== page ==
[openstack-dev] [Neutron] MTU configuration pain
blak111 at gmail.com
Mon Jan 25 06:12:09 UTC 2016
>The reason for that was in the other half of the thread - it's not
possible to magically discover these things from within Openstack's own
code because the relevant settings span more than just one server
IMO it's better to have a default of 1500 rather than let VMs automatically
default to 1500 because at least we will deduct the encap header length
when necessary in the dhcp/ra advertised value so overlays work on standard
1500 MTU networks.
In other words, our current empty default is realistically a terrible
default of 1500 that doesn't account for network segmentation overhead.
On Jan 24, 2016 23:00, "Ian Wells" <ijw.ubuntu at cack.org.uk> wrote:
> On 24 January 2016 at 20:18, Kevin Benton <blak111 at gmail.com> wrote:
>> I believe the issue is that the default is unspecified, which leads to
>> nothing being advertised to VMs via dhcp/ra. So VMs end up using 1500,
>> which leads to a catastrophe when running on an overlay on a 1500 underlay.
> That's not quite the point I was making here, but to answer that: looks to
> me like (for the LB or OVS drivers to appropriately set the network MTU for
> the virtual network, at which point it will be advertised because
> advertise_mtu defaults to True in the code) you *must* set one or more of
> path_mtu (for L3 overlays), segment_mtu (for L2 overlays) or physnet_mtu
> (for L2 overlays with differing MTUs on different physical networks).
> That's a statement of faith - I suspect if we try it we'll find a few
> niggling problems - but I can find the code, at least.
> The reason for that was in the other half of the thread - it's not
> possible to magically discover these things from within Openstack's own
> code because the relevant settings span more than just one server. They
> have to line up with both your MTU settings for the interfaces in use, and
> the MTU settings for the other equipment within and neighbouring the cloud
> - switches, routers, nexthops. So they have to be provided by the operator
> - then everything you want should kick in.
> If all of that is true, it really is just a documentation problem - we
> have the idea in place, we're just not telling people how to make use of
> it. We can also include a checklist or a check script with that
> documentation - you might not be able to deduce the MTU values, but you can
> certainly run some checks to see if the values you have been given are
> obviously wrong.
> In the meantime, Matt K, you said you hadn't set path_mtu in your tests,
> but  says you have to ( is far from end-user consumable
> documentation, which again illustrates our problem).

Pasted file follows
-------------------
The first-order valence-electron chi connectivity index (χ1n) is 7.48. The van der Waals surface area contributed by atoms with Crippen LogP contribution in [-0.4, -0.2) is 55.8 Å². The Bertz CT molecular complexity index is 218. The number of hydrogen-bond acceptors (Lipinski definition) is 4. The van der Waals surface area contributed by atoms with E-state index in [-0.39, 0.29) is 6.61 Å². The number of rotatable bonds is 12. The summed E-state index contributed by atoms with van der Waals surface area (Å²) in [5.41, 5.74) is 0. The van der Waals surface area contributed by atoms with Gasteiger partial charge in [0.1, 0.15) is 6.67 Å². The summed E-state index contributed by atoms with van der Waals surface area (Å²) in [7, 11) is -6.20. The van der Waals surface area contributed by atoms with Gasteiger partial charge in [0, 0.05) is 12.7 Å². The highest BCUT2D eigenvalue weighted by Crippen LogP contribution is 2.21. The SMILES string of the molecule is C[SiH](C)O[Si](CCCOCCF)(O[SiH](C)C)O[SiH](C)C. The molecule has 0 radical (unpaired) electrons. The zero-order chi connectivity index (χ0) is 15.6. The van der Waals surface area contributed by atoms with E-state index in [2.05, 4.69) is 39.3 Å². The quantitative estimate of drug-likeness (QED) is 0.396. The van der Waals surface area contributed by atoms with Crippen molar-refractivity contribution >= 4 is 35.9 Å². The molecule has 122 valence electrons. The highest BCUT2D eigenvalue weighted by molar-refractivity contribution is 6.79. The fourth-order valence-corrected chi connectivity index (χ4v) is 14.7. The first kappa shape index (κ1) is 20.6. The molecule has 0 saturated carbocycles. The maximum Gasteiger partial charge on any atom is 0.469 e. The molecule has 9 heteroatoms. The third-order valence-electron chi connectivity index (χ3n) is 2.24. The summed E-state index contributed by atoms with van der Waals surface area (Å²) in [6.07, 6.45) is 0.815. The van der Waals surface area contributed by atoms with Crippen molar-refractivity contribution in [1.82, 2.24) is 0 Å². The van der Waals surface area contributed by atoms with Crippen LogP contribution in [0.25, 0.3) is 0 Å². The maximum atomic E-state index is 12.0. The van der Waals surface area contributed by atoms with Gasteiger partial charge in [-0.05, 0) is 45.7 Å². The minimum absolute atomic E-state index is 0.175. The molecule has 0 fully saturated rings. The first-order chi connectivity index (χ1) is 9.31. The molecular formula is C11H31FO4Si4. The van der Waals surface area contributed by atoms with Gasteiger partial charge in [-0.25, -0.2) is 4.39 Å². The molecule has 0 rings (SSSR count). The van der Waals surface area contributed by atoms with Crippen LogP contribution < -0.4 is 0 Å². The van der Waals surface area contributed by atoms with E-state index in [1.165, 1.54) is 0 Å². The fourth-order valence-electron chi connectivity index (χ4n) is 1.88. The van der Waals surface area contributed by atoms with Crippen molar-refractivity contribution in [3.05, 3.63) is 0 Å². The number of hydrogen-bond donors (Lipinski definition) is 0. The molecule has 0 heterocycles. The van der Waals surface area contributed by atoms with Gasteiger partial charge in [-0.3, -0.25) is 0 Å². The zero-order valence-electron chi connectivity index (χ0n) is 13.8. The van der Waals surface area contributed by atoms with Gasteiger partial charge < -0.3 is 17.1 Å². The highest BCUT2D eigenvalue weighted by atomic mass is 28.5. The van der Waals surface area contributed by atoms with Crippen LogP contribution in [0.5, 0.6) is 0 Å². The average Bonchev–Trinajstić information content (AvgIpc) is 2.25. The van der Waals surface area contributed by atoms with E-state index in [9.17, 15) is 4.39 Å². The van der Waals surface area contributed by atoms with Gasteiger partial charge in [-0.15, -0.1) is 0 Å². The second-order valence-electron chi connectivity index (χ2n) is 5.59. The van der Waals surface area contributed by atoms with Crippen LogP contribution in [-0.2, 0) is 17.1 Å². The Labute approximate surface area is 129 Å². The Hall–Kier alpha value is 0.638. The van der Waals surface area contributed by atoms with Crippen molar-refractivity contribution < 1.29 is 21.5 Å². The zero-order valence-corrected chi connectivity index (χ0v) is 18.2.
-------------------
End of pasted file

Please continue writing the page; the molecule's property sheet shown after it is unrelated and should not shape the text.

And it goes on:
> Can you set both path_mtu and segment_mtu to whatever value your switch
> MTU is (1500 or 9000), confirm your outbound interface MTU is the same
> (1500 or 9000), and see if that changes things? At this point, you should
> find that your networks get appropriate 1500/9000 MTUs on VLAN based
> networks and 1450/8950 MTUs on VXLAN networks, that they're advertised to
> your VMs via DHCP and RA, and that your routers even know that different
> interfaces have different MTUs in a mixed environment, at least if
> everything is working as intended.
>> On Jan 24, 2016 20:48, "Ian Wells" <ijw.ubuntu at cack.org.uk> wrote:
>>> On 23 January 2016 at 11:27, Adam Lawson <alawson at aqorn.com> wrote:
>>>> For the sake of over-simplification, is there ever a reason to NOT
>>>> enable jumbo frames in a cloud/SDN context where most of the traffic is
>>>> between virtual elements that all support it? I understand that some
>>>> switches do not support it and traffic form the web doesn't support it
>>>> either but besides that, seems like a default "jumboframes = 1" concept
>>>> would work just fine to me.
>>> 1. you don't want the latency increase that comes with 9000 byte
>>> packets, even if it's tiny (bearing in mind that in a link shared between
>>> tenants it affects everyone when one packet holds the line for 6 times
>>> 2. not every switch in the world is going to (a) be configurable or (b)
>>> pass 9000 byte packets
>>> 3. not every VM has a configurable MTU that you can set on boot, or
>>> supports jumbo frames, and someone somewhere will try and run one of those
>>> 4. when you're using provider networks, not every device attached to the
>>> cloud has a 9000 MTU (and this one's interesting, in fact, because it
>>> points to the other element the MTU spec was addressing, that *not all
>>> networks, even in Neutron, will have the same MTU*).
>>> 5. similarly, if you have an external network in Openstack, and you're
>>> using VXLAN, the MTU of the external network is almost certainly 50 bytes
>>> bigger than that of the inside of the VXLAN overlays, so no one number can
>>> ever be right for every network in Neutron.
>>> Also, I say 9000, but why is 9000 even the right number? We need a
>>> number... and 'jumbo' is not a number. I know devices that will let you
>>> transmit 9200 byte packets. Conversely, if the native L2 is 9000 bytes,
>>> then the MTU in a Neutron virtual network is less than 9000 - so what MTU
>>> do you want to offer your applications? If your apps don't care, why not
>>> tell them what MTU they're getting (e.g. 1450) and be done with it?
>>> (Memory says that the old problem with that was that github had problems
>>> with PMTUD in that circumstance, but I don't know if that's still true, and
>>> even if it is it's not technically our problem.)
>>> Per the spec, I would like to see us do the remaining fixes to make that
>>> work as intended - largely 'tell the VMs what they're getting' - and then,
>>> as others have said, lay out simple options for deployments, be they jumbo
>>> frame or otherwise.
>>> If you're seeing MTU related problems at this point, can you file bugs
>>> on them and/or report back the bugs here, so that we can see what we're
>>> actually facing?
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